A few bones to chew on


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Message boards : Science (non-SETI) : A few bones to chew on

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Profile Jeff
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Message 761294 - Posted: 31 May 2008, 14:32:50 UTC

It is known that as an object accelerates, its relative mass increases, so that brings up a question.

If an object was moving at 99% of the speed of light, would the relativistic mass have any affect on the gravitational field of the object?

If so, what would be the impact on the local gravitational field at this point?

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Message 761564 - Posted: 1 Jun 2008, 3:28:12 UTC - in response to Message 761294.
Last modified: 1 Jun 2008, 3:28:27 UTC

It is known that as an object accelerates, its relative mass increases, so that brings up a question.

If an object was moving at 99% of the speed of light, would the relativistic mass have any affect on the gravitational field of the object?

Yes, but there’s been some debate over the notion of “relativistic mass” itself: see the Usenet Physics FAQ on the subject. At any rate, according to general relativity the mass-equivalent of energy, whatever it may be called, gravitates. An object passing you at 0.99c would appear to exert about seven times the gravitational force that it would if at rest.
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Message 761572 - Posted: 1 Jun 2008, 4:25:08 UTC

My head hurts.

* MUST remind myself not to look in here *
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Message 761596 - Posted: 1 Jun 2008, 7:07:03 UTC - in response to Message 761294.
Last modified: 1 Jun 2008, 7:07:51 UTC

It is known that as an object accelerates, its relative mass increases, so that brings up a question.

If an object was moving at 99% of the speed of light, would the relativistic mass have any affect on the gravitational field of the object?

If so, what would be the impact on the local gravitational field at this point?


Jeff,

Interesting question--
I'll answer with a a related question. Each planet in the universe is moving --moving relative to many frames of reference--We are moving in orbit around the sun. The sun is moving around the galaxy. The galaxy is also moving.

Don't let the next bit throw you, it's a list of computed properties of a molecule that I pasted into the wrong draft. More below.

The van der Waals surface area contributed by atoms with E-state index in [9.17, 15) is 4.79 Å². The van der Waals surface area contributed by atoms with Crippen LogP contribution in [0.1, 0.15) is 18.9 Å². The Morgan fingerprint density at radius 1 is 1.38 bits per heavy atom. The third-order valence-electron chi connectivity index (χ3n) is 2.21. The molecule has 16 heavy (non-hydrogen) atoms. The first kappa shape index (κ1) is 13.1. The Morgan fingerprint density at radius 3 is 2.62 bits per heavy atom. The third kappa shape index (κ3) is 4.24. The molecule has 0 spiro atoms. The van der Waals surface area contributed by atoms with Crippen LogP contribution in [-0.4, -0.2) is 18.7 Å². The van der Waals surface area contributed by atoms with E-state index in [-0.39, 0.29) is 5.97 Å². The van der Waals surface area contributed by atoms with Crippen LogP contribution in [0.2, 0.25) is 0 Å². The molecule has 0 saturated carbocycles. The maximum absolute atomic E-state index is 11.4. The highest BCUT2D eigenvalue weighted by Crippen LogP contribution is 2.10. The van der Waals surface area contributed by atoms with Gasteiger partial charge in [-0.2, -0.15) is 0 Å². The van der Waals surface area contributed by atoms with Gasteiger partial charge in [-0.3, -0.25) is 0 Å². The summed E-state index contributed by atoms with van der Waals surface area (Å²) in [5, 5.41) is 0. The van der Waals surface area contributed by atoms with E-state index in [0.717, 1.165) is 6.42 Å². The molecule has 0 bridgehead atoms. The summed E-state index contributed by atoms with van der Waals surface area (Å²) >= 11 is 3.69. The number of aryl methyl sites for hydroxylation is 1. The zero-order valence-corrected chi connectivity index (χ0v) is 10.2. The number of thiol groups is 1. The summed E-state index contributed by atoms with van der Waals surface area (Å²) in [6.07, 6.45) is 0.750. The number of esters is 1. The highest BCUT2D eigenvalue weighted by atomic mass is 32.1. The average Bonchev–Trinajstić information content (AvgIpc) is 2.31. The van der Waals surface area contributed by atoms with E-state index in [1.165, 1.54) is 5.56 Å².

So my question is if we are moving fast (and we are) and this motion affects our gravitational field then how can there be a universal gravitational constant (which there is) ? Is the infinite mass at near light speed really mass in the sense of Newton's equation or is it only to reflect the force (energy) required to go a little faster as a consequence of Einstein's Special Relativity.

Bill

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Message 761650 - Posted: 1 Jun 2008, 12:47:31 UTC - in response to Message 761572.

My head hurts.

* MUST remind myself not to look in here *

A few beers help!

For some real fun heavy-weight nightmares, take a look on this thread! I'm still gravitating on that one from months ago!!

Cheers,
Martin

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Message 761651 - Posted: 1 Jun 2008, 12:49:10 UTC - in response to Message 761564.
Last modified: 1 Jun 2008, 12:50:15 UTC

... An object passing you at 0.99c would appear to exert about seven times the gravitational force that it would if at rest.

I wonder if e@h would 'see' that one for sure?!

Keep searchin',
Martin
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Message boards : Science (non-SETI) : A few bones to chew on

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